Reasonable Rules For a Family-Friendly Tech Life
Reasonable Rules For a Family-Friendly Tech Life

by Jeremy Cleland

When Silicon Valley mom Jen Rosas’ 11-year-old son wanted more access to the Internet, the family decided it was time to create some rules.

“What we did is write out a contract, and it was signed by both parents and him,” Rosas said. “The agreement was that if any violation happened with the contract on his part, we would close down the accounts to the social media. In addition, we have a strict rule to no electronics past 8:30 p.m. and they may not be kept in the room after that time is up.”

The approach taken by Rosas and her family may seem stringent, but it’s actually endorsed by leading experts in child development — and media — like the American Academy of Pediatrics (AAP).

Here’s how the whole family can design online rules of the road together that everyone can agree with:

Step No. 1: Draft your rules

What are you most worried about? How screen time impacts your kids development and social skills? Privacy? Exposure to adult content? All of the above? Know what’s important to you ahead of time so you can share this with your kids. The AAP offers a template for a “pledge” your family can use, and Common Sense media offers a comprehensive guide of concerning topics you might want to consider before drafting your rules. Consider rules for the following categories of conduct:

Screen time

According to a Kaiser Family Foundation 2010 “Generation M2: Media in the Lives of 8- to 18-Year-Olds” report, youth in this age range spend nearly 8 hours a day — often more time than they spend at school — with a variety of different media, increasingly accessed through mobile Internet devices, such as tablets and smartphones. Yet only about three in 10 young people say they have screen-time limits. The APA recommends limiting screen time to two hours, except when working on a school project. Also create a timeframe for when it’s ok to be online (or not).


For safety, make a rule that your kids will not give out personal information on the Internet, such as their full name, address, phone number or email address.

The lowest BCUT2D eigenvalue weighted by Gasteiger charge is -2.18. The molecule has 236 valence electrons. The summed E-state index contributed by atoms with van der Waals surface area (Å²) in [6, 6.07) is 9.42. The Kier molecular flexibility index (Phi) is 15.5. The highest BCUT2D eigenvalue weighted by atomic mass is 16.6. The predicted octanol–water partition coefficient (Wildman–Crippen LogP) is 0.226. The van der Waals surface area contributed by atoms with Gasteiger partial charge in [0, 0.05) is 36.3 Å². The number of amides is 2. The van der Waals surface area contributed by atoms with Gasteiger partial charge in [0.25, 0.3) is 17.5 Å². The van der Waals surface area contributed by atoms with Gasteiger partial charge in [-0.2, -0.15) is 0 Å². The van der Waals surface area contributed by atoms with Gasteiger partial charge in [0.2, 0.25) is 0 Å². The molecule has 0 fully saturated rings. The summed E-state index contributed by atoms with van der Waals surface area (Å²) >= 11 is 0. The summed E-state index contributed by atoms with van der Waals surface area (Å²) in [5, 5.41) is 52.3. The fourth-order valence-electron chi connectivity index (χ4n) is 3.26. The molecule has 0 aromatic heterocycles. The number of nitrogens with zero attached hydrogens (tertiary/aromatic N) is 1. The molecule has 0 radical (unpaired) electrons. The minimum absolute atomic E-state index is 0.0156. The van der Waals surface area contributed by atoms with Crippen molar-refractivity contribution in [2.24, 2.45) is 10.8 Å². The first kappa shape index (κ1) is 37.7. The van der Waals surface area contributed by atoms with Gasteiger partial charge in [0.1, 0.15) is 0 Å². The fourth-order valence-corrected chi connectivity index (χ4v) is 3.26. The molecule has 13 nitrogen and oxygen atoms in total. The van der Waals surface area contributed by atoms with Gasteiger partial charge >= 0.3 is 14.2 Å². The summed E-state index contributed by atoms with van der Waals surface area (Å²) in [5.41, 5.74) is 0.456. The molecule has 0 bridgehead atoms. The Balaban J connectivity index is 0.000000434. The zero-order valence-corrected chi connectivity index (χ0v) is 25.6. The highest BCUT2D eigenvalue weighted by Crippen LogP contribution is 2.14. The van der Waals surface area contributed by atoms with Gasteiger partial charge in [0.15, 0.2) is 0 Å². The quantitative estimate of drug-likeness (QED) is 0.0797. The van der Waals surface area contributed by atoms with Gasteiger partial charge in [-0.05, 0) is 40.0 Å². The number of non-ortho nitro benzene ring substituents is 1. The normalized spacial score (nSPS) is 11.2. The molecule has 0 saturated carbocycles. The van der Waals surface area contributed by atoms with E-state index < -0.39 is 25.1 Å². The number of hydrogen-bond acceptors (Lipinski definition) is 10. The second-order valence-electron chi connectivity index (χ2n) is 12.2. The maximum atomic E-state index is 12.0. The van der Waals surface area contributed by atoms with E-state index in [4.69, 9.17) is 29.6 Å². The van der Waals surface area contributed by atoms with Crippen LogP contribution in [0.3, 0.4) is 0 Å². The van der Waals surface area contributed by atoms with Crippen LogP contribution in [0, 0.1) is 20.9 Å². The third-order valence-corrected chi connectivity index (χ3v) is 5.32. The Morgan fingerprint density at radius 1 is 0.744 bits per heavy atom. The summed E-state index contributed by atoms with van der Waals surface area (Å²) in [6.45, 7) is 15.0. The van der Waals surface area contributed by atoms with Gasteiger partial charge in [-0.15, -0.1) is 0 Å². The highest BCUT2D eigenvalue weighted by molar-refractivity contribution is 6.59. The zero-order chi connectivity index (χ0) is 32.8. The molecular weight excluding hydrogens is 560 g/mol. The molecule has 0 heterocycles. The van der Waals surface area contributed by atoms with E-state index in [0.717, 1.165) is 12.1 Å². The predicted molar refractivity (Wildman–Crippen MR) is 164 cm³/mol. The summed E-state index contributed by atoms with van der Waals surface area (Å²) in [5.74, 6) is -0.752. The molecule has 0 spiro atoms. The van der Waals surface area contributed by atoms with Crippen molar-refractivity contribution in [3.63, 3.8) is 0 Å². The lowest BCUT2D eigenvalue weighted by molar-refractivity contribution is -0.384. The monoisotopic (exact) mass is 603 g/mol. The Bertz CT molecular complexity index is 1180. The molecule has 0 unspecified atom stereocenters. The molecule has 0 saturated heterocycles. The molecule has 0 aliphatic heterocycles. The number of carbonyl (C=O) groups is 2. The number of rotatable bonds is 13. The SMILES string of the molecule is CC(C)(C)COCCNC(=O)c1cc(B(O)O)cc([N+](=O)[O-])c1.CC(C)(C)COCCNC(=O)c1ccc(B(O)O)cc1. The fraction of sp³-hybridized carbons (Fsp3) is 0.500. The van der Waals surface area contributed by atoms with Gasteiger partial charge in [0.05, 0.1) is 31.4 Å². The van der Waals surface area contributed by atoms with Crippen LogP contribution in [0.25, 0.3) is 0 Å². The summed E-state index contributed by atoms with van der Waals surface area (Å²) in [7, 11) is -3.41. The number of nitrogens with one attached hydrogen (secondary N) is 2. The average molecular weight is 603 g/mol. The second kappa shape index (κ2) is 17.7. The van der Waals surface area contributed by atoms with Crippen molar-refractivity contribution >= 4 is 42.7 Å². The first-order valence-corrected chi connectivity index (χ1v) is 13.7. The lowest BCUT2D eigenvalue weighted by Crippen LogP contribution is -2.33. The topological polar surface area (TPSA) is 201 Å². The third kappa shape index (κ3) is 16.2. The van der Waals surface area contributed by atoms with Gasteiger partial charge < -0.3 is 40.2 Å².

Set expectations for how your kids will treat people online. Rosas’ family’s contract outlines that their son agrees: “I will treat others online as I would have them treat me. I will never post mean or inappropriate messages, comments or pictures nor will I respond to any such messages that are sent to me.”


Set boundaries around video, games and other content based on age appropriateness or level of violence. Also draw the line about what content your kids post online, says Shana Kraus Eso, a mother of three who are ages 10, 13 and 15. “Lastly and most importantly, talk to your kids regularly about the pitfalls and benefits of having a smartphone. We are all learning as we go. What they post now could follow them forever!”

Step No. 2: Get kids’ feedback

Before presenting your draft rules, talk to your kids about what they like about the Internet and their screen time, and what it means to them. Ask them what boundaries they think should be set for their safety and to maintain this privilege. Next, share your draft and get their feedback. The more they’re involved in co-designing the rules, the more likely they are to follow them.

Step No. 3: Agree and check-in

One thing to include in your rules, parents and experts alike agree, is that you will be monitoring online activity such as social network use (some parents like to have all the passwords to such accounts as well). Include any consequences in your rules, and sign and post your agreement where everyone can see it so the guidelines are clear. For example, the final rule in Rosas’ family contract is: “I will follow my family's Internet and email safety contract in my home and when I am online outside of my own home.”

Sticking with some of the guidelines above should help you come up with your own family rules for technology, so that you can really get the most out of your devices.

Jeremy Cleland has been a spokesperson for several Silicon Valley startups, like Tesla Motors, and spearheaded global stories about technology featured in media like Vice, Time magazine, Forbes and He’s also the dad to a 5-year-old who is already more tech-savvy than him.

Parenting: "Reasonable Rules For a Family-Friendly Tech Life"